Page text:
History

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“many more lives were spared an unthinkable end . . . thanks to the humanity of just one individual.

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“the work weeps melancholy and sadness as one would expect from someone who so clearly loves his country.”

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"In The Lost Founding Father Cooper speaks to our times on national best interest in opposition to partisan politics."

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does an excellent job of placing World War II in the historical context of global conflict . . .”

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“fully justifie[s] the remark of General Alan Brooke that Britain should ‘thank God . . . that occasionally such supermen exist on this earth.’”

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“The agenda of many combat photographers is either ideological—an attempt to save the world by bringing to light the suffering of war’s victims—or aesthetic—getting that perfect combination of comp

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Biographer James Thomas Flexner has called George Washington the “indispensable man” of the American Revolution.

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“provides a fresh perspective on the strategic options each combatant faced as the once European war became truly global in 1941 . . .”

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Historians, like archeologists, play an invaluable role uncovering all-but-forgotten people of the past, thus helping provide a better picture of the present.

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It is easy to make war and very hard to make peace. The experience of the Allies after the Great War shows that a flawed peace will only lead to more war.

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“What better way could one take a journey in an easy chair?”

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There is a good book lurking within this well-meaning jumble of anecdotes and once-boldface names.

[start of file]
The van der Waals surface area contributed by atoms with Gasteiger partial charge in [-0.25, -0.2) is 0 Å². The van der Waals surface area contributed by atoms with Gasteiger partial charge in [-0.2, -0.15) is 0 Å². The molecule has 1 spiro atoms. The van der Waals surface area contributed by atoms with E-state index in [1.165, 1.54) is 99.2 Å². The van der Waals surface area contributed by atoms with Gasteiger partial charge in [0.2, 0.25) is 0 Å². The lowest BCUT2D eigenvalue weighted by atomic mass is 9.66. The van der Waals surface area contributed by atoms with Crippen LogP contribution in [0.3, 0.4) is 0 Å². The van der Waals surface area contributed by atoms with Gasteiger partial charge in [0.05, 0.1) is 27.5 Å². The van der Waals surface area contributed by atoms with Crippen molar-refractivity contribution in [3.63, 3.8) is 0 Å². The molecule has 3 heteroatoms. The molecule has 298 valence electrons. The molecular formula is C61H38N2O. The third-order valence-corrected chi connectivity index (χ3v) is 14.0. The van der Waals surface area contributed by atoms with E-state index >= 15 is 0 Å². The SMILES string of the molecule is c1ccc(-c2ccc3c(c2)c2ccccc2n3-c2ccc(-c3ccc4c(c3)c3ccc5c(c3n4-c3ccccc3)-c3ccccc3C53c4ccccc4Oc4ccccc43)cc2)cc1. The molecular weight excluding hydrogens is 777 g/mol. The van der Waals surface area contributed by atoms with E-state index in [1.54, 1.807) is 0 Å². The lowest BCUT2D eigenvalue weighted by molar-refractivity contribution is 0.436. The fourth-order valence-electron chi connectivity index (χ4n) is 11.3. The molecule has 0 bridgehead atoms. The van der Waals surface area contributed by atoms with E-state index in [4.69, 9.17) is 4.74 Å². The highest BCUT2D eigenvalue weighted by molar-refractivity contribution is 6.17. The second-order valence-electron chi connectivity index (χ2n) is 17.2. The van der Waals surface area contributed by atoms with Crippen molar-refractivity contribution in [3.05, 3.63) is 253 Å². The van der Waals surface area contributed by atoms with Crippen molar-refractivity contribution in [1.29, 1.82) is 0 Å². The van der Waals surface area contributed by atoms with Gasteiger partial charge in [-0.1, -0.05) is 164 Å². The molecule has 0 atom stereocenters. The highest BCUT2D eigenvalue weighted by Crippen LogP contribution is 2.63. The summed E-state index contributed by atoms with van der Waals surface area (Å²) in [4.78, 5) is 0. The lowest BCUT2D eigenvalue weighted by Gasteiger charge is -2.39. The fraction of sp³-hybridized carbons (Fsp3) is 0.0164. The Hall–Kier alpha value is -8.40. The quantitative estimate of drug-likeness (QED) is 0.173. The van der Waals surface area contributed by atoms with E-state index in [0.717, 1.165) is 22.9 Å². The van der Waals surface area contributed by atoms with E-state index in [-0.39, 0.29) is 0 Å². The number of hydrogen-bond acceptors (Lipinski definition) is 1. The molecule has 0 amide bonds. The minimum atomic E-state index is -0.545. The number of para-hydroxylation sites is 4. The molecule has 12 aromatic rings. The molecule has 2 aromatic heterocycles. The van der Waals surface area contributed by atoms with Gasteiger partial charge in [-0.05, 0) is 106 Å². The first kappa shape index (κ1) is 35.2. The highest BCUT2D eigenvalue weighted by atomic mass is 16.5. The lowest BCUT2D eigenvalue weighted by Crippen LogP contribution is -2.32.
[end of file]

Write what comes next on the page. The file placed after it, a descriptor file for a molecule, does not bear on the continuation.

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“offer[s] a rare glimpse into the military establishment and how it treats people who are marginalized by the mainstream American public.”

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"Prevas intimately knows the battlefields, mountains, and rivers; he takes the reader on a sort of travelogue as well as telling a great immortal story."

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We tend to measure the success of a modern civilization by the products it produces and that its people use. Tangible things are easier to count than the quality of ideas.

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“books like this remind us of the human cost of war and the sacrifices made by soldiers who answered their country’s call . . .”

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“offers an excellent synthesis and new insights not previously considered on Allied strategy and operational planning . . .”

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More often than not, when one thinks of the actions taken against the various categories of Europe’s “undesirables” in World War II, it is usually in terms of the Axis: Germany and, to a lesser ext

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As a rule, reviewers generally don’t and shouldn’t personally insert themselves into a review.

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“Rajsfus implicitly warns us that there will be many fellow travelers who will follow Trump through the swamp in order to wreck the American experiment.”

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Two hundred years after her death on July 18, 1817, Jane Austen and her novels are now more beloved than ever before.

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“The irony of DARPA is that even as its mandate has shrunk, its reputation has ballooned.”

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